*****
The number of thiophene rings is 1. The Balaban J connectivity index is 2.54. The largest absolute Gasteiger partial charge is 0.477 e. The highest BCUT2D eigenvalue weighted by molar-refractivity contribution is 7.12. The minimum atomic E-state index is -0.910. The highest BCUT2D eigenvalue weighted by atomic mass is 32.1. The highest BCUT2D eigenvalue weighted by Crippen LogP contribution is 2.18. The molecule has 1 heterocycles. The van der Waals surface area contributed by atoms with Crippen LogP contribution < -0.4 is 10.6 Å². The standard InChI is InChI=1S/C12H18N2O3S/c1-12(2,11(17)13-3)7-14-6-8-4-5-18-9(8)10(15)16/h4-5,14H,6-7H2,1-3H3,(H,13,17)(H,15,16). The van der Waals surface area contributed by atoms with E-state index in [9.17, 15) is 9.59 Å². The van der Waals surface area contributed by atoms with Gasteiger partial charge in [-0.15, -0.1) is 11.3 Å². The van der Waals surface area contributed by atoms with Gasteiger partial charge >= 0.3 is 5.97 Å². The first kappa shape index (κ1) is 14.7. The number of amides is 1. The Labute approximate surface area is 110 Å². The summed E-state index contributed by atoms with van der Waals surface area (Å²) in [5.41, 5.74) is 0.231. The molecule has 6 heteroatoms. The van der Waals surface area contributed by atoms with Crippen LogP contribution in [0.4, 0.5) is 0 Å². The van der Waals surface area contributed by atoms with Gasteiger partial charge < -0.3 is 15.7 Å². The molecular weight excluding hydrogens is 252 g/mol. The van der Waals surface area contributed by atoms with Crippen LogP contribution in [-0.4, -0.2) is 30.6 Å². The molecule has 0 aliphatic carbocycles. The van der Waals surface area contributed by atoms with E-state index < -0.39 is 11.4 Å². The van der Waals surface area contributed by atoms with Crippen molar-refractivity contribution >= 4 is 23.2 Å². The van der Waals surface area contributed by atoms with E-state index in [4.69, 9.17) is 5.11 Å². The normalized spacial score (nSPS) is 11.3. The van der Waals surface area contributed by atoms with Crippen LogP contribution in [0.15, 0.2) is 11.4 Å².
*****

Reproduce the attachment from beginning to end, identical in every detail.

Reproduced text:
The number of thiophene rings is 1. The Balaban J connectivity index is 2.54. The largest absolute Gasteiger partial charge is 0.477 e. The highest BCUT2D eigenvalue weighted by molar-refractivity contribution is 7.12. The minimum atomic E-state index is -0.910. The highest BCUT2D eigenvalue weighted by atomic mass is 32.1. The highest BCUT2D eigenvalue weighted by Crippen LogP contribution is 2.18. The molecule has 1 heterocycles. The van der Waals surface area contributed by atoms with Crippen LogP contribution < -0.4 is 10.6 Å². The standard InChI is InChI=1S/C12H18N2O3S/c1-12(2,11(17)13-3)7-14-6-8-4-5-18-9(8)10(15)16/h4-5,14H,6-7H2,1-3H3,(H,13,17)(H,15,16). The van der Waals surface area contributed by atoms with E-state index in [9.17, 15) is 9.59 Å². The van der Waals surface area contributed by atoms with Gasteiger partial charge in [-0.15, -0.1) is 11.3 Å². The van der Waals surface area contributed by atoms with Gasteiger partial charge >= 0.3 is 5.97 Å². The first kappa shape index (κ1) is 14.7. The number of amides is 1. The Labute approximate surface area is 110 Å². The summed E-state index contributed by atoms with van der Waals surface area (Å²) in [5.41, 5.74) is 0.231. The molecule has 6 heteroatoms. The van der Waals surface area contributed by atoms with Crippen LogP contribution in [0.4, 0.5) is 0 Å². The van der Waals surface area contributed by atoms with Gasteiger partial charge < -0.3 is 15.7 Å². The molecular weight excluding hydrogens is 252 g/mol. The van der Waals surface area contributed by atoms with Crippen LogP contribution in [-0.4, -0.2) is 30.6 Å². The molecule has 0 aliphatic carbocycles. The van der Waals surface area contributed by atoms with E-state index < -0.39 is 11.4 Å². The van der Waals surface area contributed by atoms with Crippen molar-refractivity contribution >= 4 is 23.2 Å². The van der Waals surface area contributed by atoms with E-state index in [4.69, 9.17) is 5.11 Å². The normalized spacial score (nSPS) is 11.3. The van der Waals surface area contributed by atoms with Crippen LogP contribution in [0.15, 0.2) is 11.4 Å².